SANDWICH

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09. Jan, 2018 Written by: Gregor Šket
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The production of Elan skis is still based on manual labor. Elans are made by the hands of experienced craftsmen and women, expert wood workers with a long standing tradition. That is why the tag “Handmade in the Alps” is not just an empty phrase but the cornerstone of what we do.

Modern skis are meticulously designed, carefully planned and a masterfully built product. Their form, design and complexity are awe inspiring. But their main characteristics are hidden to the eye. Skis come into their own once you step into the bindings and take off down the mountain. In spite of their cutting edge technology, skis continue to be made largely in the traditional manner - by hand. That is why skis remain one of the few modern-day products in which modern technology and materials are intertwined with decades of tradition in woodworking and an intimate knowledge of traditional materials. “A good pair of skis is made of about 40 to 60 different parts that are glued together into a complete and unified whole.

prepering tip of skis

The most commonly used term in ski manufacturing circles is adherence, the ability of a material to be glued to another,” explains Vinko Avguštin, head of the Elan R&D department. Parts of the ski are made from different materials ranging from steel and titanium, a special aluminium alloy, to different types of plastics, rubber, the transparent top sheet that carries the design and, of course, different types of wood. To assure proper adherence, surfaces are prepared in advance through heating, profiling, chemical treatment, sanding and buffing. “We’ve prepared 407 different ski components for this manufacturing season in order to get as close as possible to the demands of each target customer group. Each model is made in three to seven lengths.

In other words, Elan sends out over 1600 different finished products to the market each year. Such a specialized and fragmented manufacturing process is impossible to automate, so skis are assembled by hand. When making sandwich or sidewall construction skis, workers place components that are pre-impregnated with glue or epoxy resin into a mold, one on top of the other, just like making a deli sandwich. The first layers are the base and the edges and the last one is the top sheet. The mold is then placed into a hydraulic press where the ski is pressed together at a pressure of 10 bar for 25 minutes at 115 degrees Celsius,” says Avguštin.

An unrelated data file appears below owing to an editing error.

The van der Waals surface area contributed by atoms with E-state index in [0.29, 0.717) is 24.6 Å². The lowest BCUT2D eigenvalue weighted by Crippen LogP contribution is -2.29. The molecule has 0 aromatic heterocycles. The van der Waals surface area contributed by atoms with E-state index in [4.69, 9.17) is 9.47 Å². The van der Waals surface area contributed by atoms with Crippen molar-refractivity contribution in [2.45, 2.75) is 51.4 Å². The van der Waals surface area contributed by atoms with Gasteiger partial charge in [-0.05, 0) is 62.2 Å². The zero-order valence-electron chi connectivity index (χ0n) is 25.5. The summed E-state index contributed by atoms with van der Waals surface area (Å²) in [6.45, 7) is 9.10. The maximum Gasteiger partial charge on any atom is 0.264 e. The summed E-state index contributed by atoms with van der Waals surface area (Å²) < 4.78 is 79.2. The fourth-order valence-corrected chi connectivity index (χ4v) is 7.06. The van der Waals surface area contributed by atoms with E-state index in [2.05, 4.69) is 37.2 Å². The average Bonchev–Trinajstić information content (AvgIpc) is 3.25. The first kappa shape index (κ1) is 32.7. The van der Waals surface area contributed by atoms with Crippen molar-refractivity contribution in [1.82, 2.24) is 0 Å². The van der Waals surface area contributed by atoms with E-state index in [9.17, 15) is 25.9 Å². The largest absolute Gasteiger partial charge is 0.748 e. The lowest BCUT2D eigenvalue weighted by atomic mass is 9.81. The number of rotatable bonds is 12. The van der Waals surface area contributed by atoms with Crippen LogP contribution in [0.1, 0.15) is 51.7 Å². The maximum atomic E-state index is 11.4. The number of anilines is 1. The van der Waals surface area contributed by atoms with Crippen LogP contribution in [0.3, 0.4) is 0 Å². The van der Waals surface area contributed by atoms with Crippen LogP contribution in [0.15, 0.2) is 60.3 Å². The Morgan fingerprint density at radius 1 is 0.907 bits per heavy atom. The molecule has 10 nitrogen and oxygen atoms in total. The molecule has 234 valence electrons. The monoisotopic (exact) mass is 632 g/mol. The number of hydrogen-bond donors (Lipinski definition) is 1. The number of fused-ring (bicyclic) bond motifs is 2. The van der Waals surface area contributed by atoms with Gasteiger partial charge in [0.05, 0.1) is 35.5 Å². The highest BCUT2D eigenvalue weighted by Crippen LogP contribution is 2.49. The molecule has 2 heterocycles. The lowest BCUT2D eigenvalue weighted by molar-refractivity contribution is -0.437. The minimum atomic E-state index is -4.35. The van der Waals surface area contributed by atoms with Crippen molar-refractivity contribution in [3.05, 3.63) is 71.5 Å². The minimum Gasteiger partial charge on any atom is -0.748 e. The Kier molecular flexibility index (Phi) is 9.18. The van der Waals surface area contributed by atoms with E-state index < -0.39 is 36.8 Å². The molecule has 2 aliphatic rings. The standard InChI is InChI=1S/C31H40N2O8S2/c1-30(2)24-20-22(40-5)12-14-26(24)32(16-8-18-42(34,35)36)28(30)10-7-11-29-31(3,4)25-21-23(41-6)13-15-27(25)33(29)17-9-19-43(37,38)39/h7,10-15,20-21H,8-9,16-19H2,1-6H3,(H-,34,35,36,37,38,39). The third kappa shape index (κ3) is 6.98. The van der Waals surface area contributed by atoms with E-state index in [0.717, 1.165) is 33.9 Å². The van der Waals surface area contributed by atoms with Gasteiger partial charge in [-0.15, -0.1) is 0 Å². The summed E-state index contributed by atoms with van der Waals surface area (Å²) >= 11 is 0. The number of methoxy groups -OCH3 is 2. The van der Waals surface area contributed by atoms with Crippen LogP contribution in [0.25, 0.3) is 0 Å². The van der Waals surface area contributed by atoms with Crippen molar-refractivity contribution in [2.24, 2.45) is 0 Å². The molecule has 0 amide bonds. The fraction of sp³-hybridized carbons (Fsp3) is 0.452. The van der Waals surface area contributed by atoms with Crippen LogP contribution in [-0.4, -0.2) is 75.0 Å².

Of course some of the technological processes used in the preparation of materials and graphics, grinding and the final processing of skis are highly automated. However, the key step in the process, the laying up of skis, is done completely by hand. In this sense, the production of Elan skis is just as it was decades ago.

Wood

Modern skis use a number of modern materials such as titanal, aluminium, carbon fiber and others - but the heart of the ski is still wood. This natural material gives skis their liveliness, response, adaptability and flexibility. “High end skis are predominantly made of wood. It makes up for between 60 and 80 percent of the total volume,” explains Avguštin and adds: “Beech, poplar, paulownia, balsa and okume are the most commonly used types. In fact, most cores are made from a combination of these woods.” Wood type also determines the typical characteristics of a ski. Racing skis need to be dynamic and responsive, so they are mostly made of beech and ash wood. Recreational skis focus more on comfort and lower weight so their cores are made of lighter types of wood.

wood for used for skis

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